Book Review: Star Wars Dawn of the Jedi Volume 1

Force Storm (Star Wars: Dawn of the Jedi, #1)Star Wars: Dawn of the Jedi Volume One – Force Storm is a compilation of the first 5 comics in the Dawn of the Jedi comic series by Dark Horse Comics. I hadn’t read the comics before but was interested in reading them so jumped at a chance to review this book. I’ve been a fan of Star Wars for some time, though not to the extremes that some have gone. I enjoy the original trilogy, some of the video games, and appreciated the novels set in the era after Return of the Jedi.

Spoilers Below

Dawn of the Jedi takes place approximately 36,000 years prior to A New Hope in the Star Wars universe. The artwork is great and the artists tell a great story through the pictures. We are introduced to some familiar races in the Star Wars universe, including Wookies and Twi’leks. As the story opens we see how several races encounter a strange pyramid-like ship. That ship calls to the races and takes selected representatives to the planet Tython. Here they are joined as one in the Force. They begin to learn more about the Force and master the abilities granted through it. They begin to realize the dual aspects in the Force – Dark and Light. Above all, they seek to maintain balance because Tython reacts violently to imbalance in the Force. These creatures brought together take on a new name of “Je’daii”, translated in the book as “mystic center”.

We fast forward through hints of millennia passing with the Je’daii learning different skills as they gather around those pyramids. We also see the beginnings of those without the ability to manipulate the Force being sent away, with much sadness and hurt. All of this still takes place within a single star system. We’re given a quick history of the “Despot War” with Queen Hidaya. This war took place 12 years before the main story begins and there are rifts between the Je’daii and those who fought against them. We see children being taught not to hate and then are taken to Tatooine (then not a desert world) to meet our antagonists from the Infinite Empire and their “force hounds” who can also manipulate the force, though they are not trained with the Je’daii. These force hounds fight with force sabers as well, our first glimpse of what will become the light saber. One force hound, Xesh, can find the world of the Je’daii and is sent off to find them.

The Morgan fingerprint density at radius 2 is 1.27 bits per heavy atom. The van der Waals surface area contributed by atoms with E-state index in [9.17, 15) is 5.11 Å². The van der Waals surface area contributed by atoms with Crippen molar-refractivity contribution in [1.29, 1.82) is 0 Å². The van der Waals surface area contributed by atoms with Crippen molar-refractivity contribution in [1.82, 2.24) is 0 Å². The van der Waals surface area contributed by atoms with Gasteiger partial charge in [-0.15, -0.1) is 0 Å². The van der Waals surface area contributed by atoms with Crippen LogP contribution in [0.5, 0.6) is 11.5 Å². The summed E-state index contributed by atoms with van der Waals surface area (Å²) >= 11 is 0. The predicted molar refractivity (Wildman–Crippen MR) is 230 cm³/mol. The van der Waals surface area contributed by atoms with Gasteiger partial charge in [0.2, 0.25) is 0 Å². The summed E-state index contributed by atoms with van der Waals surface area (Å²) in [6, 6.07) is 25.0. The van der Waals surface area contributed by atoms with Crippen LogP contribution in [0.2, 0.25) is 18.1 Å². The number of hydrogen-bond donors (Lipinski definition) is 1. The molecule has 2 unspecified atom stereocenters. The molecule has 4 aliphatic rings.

Xesh arrives and the Je’daii feel an imbalance in the Force as Trython reacts violently to his arrival. We then follow the tales of several young Je’daii as they attempt to restore balance and track down Xesh. We encounter the various factions within the planets around Trython, see the Je’daii grow together as a team, and encounter the Dark side of the Force in Xesh as he is consumed by his anger and darkness. We also encounter Daegan Lok who appears to be a Dark Je’daii exiled from Trython. He apparently can feel the battle going on and the darkness growing.

Xesh grows confused because his time fighting the Je’daii reveals a side to the Force that is unknown to him – teamwork, selflessness, no fear. He appears to change his predisposition towards self-centered survival and joins the team in fighting a threat to all of them. He then reverts back to form and a huge Force Storm ensues that threatens to tear the planet apart because Xesh will not turn from the darkness in him.  One of the Je’daii sacrifices himself to restore balance and Xesh is healed to be exiled in order to learn the ways of the Force better away from the Je’daii. This appears to set the reader up for a pairing of a Dark master and apprentice, but the story ends here.


Who will like this book?

If you like Star Wars, you’ll probably like this book. The exploration of the origins of the Je’daii is handled well and some questions are answered while others remain unrevealed. I enjoyed the artwork blending well with the text to tell a compelling story. The characters are Star Wars characters, but each is developed pretty well along the way. They have their own struggles and backgrounds that affect them throughout the adventure.  If you enjoy reading any of the expanded universe stories or the comics, you’ll probably like this.

Who won’t like this book?

If you don’t like Star Wars or pretty much insist that the only Star Wars worth knowing about happened in the movies (or in episodes 4-6), you can probably give this a pass. If you don’t care for graphic novels or comics at all, you probably won’t enjoy this.  If you’ve read Dawn of the Jedi issues 1-5, you have already read this. You’ll be able to read the story straight through without ads or other interruptions, but you’ll already have read the story.


My Take

I liked it. I definitely prefer this to the comics, if only because the story is uninterrupted by any ads or other distractions. The artwork is well done. The story is engaging. I care about the characters and their struggles. I find my self wanting to know what happens next. What becomes of Xesh in his exile? How do the Je’daii move beyond their current planetary system to take on the role as peace keepers in the galaxy? How does Tatooine become a desert planet? I look forward to the next volume (or picking up the comics) so I can continue the story.


Disclaimer: I was provided with a review copy of this book with no expectations on the part of the publisher. I was not influenced in any way by the publisher and received nothing in return for this review. The thoughts and opinions expressed are my own.


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